Pandemic makes teaching abroad ‘surreal experience’
Thomas Preston, a political science professor at Washington State University and expert in international security policy, had just begun a four-month, Fulbright-sponsored teaching stint in Constanta, Romania, when the entire country was placed in lockdown and martial law was declared.
It was early March, the coronavirus was threatening to become a global pandemic and the Romanian government was having as little of that as possible, so officials quickly imposed strict social-distancing regulations nationwide.
“It has been interesting to be under martial law, with the police vehicles constantly announcing from loudspeakers to stay in your homes or risk death!” Preston wrote almost 50 days into the southeastern European country’s 65-day lockdown. “Seeing convoys of disinfectant trucks going past, spraying the streets and buildings with chemicals, also has been unusual, to say the least. But these measures have really been effective, with Romania having only 11,000 cases and 600 deaths, and the peak having already been reached!
“After watching what happened in nearby Italy, it is clear the Romanian government handled the situation well by immediately locking things down and not waiting until there were lots of cases to do something as happened in the U.S.”
‘A surreal experience’
Preston was a few weeks into teaching graduate seminars on political psychology and international security at Ovidius University when the U.S. Department of State suspended the Fulbright program and ordered all awardees to come home. But he and his wife, Leeanne Noble, decided to shelter in-place instead.
“We felt we made the right call, given the solid steps the Romanian government was taking to control the outbreak, and the fact we had a well-stocked apartment where we could self-isolate,” he said.
His Romanian neighbors and university hosts “have been wonderful. So many went out of their way to make sure we had any supplies we needed. Though it has been a surreal experience for sure, we are very glad we made the decision to stay,” he said.
At least a third of Fulbright scholars in Romania chose to remain in the country, Preston said. “And seeing on TV the crowded airports filled with people stuck for hours with no masks, it seemed more likely that we’d become infected there and bring it back home.”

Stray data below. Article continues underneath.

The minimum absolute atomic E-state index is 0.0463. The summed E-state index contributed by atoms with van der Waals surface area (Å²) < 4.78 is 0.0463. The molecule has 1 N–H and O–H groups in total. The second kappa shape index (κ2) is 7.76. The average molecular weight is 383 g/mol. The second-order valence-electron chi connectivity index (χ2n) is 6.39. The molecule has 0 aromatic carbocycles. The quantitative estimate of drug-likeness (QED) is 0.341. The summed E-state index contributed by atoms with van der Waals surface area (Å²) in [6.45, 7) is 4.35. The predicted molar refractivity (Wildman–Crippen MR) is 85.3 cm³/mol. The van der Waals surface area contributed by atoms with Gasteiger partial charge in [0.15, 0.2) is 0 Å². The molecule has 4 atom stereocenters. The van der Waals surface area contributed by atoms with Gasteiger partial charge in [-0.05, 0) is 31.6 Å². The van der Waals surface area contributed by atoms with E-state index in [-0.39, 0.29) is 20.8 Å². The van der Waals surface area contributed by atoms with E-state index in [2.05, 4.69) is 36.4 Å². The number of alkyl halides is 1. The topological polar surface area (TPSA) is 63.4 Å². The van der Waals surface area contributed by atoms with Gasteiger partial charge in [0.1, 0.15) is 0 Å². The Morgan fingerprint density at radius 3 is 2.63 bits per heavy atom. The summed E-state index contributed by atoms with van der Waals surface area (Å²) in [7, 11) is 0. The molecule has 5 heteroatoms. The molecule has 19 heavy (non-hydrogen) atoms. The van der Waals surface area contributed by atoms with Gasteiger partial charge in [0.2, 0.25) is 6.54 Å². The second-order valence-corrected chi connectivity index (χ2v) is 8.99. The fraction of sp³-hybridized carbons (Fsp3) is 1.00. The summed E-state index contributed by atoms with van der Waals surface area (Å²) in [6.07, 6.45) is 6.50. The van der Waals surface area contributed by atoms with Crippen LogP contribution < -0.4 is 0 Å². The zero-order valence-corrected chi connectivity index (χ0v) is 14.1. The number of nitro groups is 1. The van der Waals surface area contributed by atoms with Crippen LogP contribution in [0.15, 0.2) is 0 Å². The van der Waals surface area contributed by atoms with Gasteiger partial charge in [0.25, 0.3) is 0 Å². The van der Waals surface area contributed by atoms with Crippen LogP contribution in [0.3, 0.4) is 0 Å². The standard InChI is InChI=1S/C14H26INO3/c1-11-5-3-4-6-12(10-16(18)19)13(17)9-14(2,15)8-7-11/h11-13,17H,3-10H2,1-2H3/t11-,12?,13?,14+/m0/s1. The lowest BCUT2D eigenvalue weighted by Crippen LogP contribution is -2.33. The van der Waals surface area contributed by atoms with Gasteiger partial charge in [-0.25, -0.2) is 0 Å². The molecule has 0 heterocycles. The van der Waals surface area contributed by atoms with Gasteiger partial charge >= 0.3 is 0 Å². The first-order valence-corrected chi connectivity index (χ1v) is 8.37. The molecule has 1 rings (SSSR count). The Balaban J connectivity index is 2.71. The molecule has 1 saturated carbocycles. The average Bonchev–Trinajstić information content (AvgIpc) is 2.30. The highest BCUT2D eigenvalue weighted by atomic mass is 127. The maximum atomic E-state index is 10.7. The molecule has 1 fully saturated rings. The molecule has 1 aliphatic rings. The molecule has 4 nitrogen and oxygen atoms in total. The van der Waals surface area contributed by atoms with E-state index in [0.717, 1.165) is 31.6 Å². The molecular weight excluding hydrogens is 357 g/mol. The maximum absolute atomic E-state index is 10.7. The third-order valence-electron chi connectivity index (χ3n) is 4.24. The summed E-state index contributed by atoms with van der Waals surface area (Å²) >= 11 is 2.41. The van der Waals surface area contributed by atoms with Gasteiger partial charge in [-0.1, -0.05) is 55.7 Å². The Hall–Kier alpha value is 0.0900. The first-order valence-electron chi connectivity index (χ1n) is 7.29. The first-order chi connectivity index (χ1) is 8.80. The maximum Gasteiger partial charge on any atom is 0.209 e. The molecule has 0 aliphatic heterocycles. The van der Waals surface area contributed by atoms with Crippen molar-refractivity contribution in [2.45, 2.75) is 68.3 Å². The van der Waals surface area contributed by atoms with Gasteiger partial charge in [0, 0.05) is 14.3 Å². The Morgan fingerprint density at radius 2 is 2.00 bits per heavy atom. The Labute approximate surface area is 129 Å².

Equipped for the challenge
Even before government orders cancelled in-person classes, Ovidius decided to move all of its courses online, Preston said. Fortunately for him and his students, he had experience in distance education and was well-prepared for the challenge.
In addition to keeping his courses on track, he also continued working with Romanian colleagues on plans to create the Black Sea Institute for Development and Security Studies. The project is part of a proposed partnership between WSU and Ovidius to cooperatively offer a master’s degree in Development, Security and Global Studies at the two universities.
Preston looks forward to sharing with his students and broader WSU community what he learned while overseas and about “the experience of not only living in Romania but riding through the pandemic in a country that handled the situation well,” he said.
Isolated but reaching out
As a Fulbright Senior Scholar, Preston’s responsibilities included engaging in outreach to the Romanian public, however, the circumstances made most interactions with the community impossible.
“We go out weekly to get groceries or sometimes walk down to the deserted beach outside our apartment to look at the Black Sea,” he said. “It’s a shame that the wonderful opportunity Fulbright normally provides for meeting people, experiencing the culture and traveling around the country was curtailed by the virus and the resulting travel and social distancing restrictions. Hopefully, the work that I am continuing to do — although not officially under Fulbright any longer — will help build bridges between WSU and Ovidius and I can return in the future and explore this beautiful country more.”
Nonetheless, Preston was pleased to accomplish some public outreach online. While in lockdown, he and Noble, who are in musical bands at home, discovered they enjoy writing songs together and shared with friends on Facebook one of their new tunes, “The Lockdown, Breakdown, Quarantine Blues” – “to lift people’s spirits with music,” he said.
The vice rector of Ovidius evidently shared the video with the press and their story appeared on the national news website, Preston said, “so I ended up doing some outreach to the Romanian public on this Fulbright after all!”
The Fulbright U.S. Scholar Program sends American faculty members, professionals and scholars abroad to lecture and/or conduct research for up to a year to increase mutual understanding across the globe. Fulbright programs operate in more than 155 countries worldwide.